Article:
There is clear potential for a similar approach in the fields of marketing or business. For example, this technique applied to a study of buyer-seller interactions might prove extremely interesting and here the outcome - sale or no sale - could be even more certainly measured.

Thoughts and views on hybrid methods are welcome.


June 10, 2009

Research Methods: Useful knowledge or wasting time?

In this blog strand the emphasis is on ontological, epistemological, and methodological issues, ideas, and examples relating to empirical and interpretative research in the disciplines of marketing and/or strategy.

All HE taught business modules (especially in leading business schools such as Warwick) are (or should be) research led. Without robust research that explores or seeks to understand the conceptual underpinnings of business success and failure (whether qualitative or quantitative, positivist or constructionist), the teaching of business in higher education would be little more than either training in a particular technique (and that could be learned from a book) or a series of interesting business stories, anecdotes and experiences from which any learning would be wholly reliant on serendipity.

This is not to denigrate the role of experience, anecdotes or serendipity: spotting opportunities or insights drawn from stimulating examples is a major part of what business, and business research, is about. To paraphrase Machiavelli ('The Prince', 1532) we are all presented with opportunities but for them to be real opportunities we must a) recognise them as opportunities and then b) be in a position (i.e. have access to the knowledge and the resources) to take advantage of them as and when the opportunities are presented.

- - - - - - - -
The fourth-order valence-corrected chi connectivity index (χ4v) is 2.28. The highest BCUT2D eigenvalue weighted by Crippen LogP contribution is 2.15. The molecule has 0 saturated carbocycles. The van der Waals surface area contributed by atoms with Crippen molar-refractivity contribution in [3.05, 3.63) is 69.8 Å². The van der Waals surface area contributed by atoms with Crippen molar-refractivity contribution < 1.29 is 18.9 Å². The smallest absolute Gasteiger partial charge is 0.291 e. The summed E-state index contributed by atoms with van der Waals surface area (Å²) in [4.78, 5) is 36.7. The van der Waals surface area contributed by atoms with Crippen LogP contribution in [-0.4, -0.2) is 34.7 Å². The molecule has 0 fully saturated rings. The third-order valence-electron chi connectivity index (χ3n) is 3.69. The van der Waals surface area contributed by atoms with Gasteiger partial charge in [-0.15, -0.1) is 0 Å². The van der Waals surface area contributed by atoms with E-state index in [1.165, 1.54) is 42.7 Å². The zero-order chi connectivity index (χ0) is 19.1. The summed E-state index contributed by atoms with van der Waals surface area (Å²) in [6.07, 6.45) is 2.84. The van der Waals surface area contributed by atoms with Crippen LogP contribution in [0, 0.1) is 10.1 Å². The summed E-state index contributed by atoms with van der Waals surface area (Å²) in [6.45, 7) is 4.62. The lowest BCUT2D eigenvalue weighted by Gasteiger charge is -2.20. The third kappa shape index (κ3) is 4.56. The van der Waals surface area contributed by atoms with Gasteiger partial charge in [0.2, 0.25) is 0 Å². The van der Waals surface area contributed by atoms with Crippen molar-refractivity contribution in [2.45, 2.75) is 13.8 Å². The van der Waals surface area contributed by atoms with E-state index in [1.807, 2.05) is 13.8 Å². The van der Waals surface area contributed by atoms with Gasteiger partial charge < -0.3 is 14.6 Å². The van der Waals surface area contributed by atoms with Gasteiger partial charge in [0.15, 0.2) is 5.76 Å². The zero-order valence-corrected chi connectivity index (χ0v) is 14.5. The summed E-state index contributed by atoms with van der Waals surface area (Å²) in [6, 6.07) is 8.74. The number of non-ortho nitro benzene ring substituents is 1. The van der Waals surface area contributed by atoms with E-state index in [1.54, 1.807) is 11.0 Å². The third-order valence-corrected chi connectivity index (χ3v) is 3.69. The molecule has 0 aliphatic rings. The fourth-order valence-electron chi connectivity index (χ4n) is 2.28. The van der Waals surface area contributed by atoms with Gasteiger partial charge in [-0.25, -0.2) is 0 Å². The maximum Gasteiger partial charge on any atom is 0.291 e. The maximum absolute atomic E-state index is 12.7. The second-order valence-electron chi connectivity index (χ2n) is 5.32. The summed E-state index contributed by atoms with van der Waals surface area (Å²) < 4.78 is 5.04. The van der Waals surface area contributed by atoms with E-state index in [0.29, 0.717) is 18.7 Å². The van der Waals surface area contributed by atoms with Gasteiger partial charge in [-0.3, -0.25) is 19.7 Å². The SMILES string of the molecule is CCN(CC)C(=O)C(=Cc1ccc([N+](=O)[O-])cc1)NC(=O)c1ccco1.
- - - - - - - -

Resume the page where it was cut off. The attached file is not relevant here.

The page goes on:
Business research is about conceptualising, understanding and/or categorising, and then making available and accessible, the knowledge needed to recognise opportunities and then to understand how the available resources can be best deployed to take advantage of those opportunities. However, unless such research is built on solid, robust, reliable and valid foundations the danger (?) is that business edifices are built on sand. For example, if more market researchers and users of market research understood the strengths and limitations of the various data collection and analysis methods, better and more robust research might emerge and better business decisions might result. My witness: the 'New Coke' debacle, in which, in essence, the wrong question was being investigated.

Thoughts, comments, ideas, examples and discussions relating to business (but particularly marketing and strategy) research methods are most welcome.

June 05, 2009

Hi Honey! I'm Home

Well, hello world

After a year of silence from this blog (during which time no one knew whether this c(h)at existed,  inside or outside of cyberspace) the goal now is to develop some strands that will hopefully entice comment and discussion.

Intitially, the main foci for this blog will be fourfold (all relating to my own areas of research and teaching expertise and interest - well it is my blog, and I do research and teach in one of the world's leading business schools!). These strands are: The concept of trust; Online marketing; Research methods in marketing and strategy; and Marketing education.

Each strand or zone will have its own separate track and tags (q.v.)

And of course, amongst the more serious entries, there will be the ususal smattering of jokes, quotes and anecdotes, together with the occasional 'speakers corner' moments. No point in having a blog if you cannot occasionally express an opinion. But, of course, these will always be with a weather-eye on what is permissible in the globally restrictive insanity that is 'political correctness' that leads us down the road to 1984 and the thought ploice. (Pet peeve #1).

Here's hoping that you will contribute to any debates raised.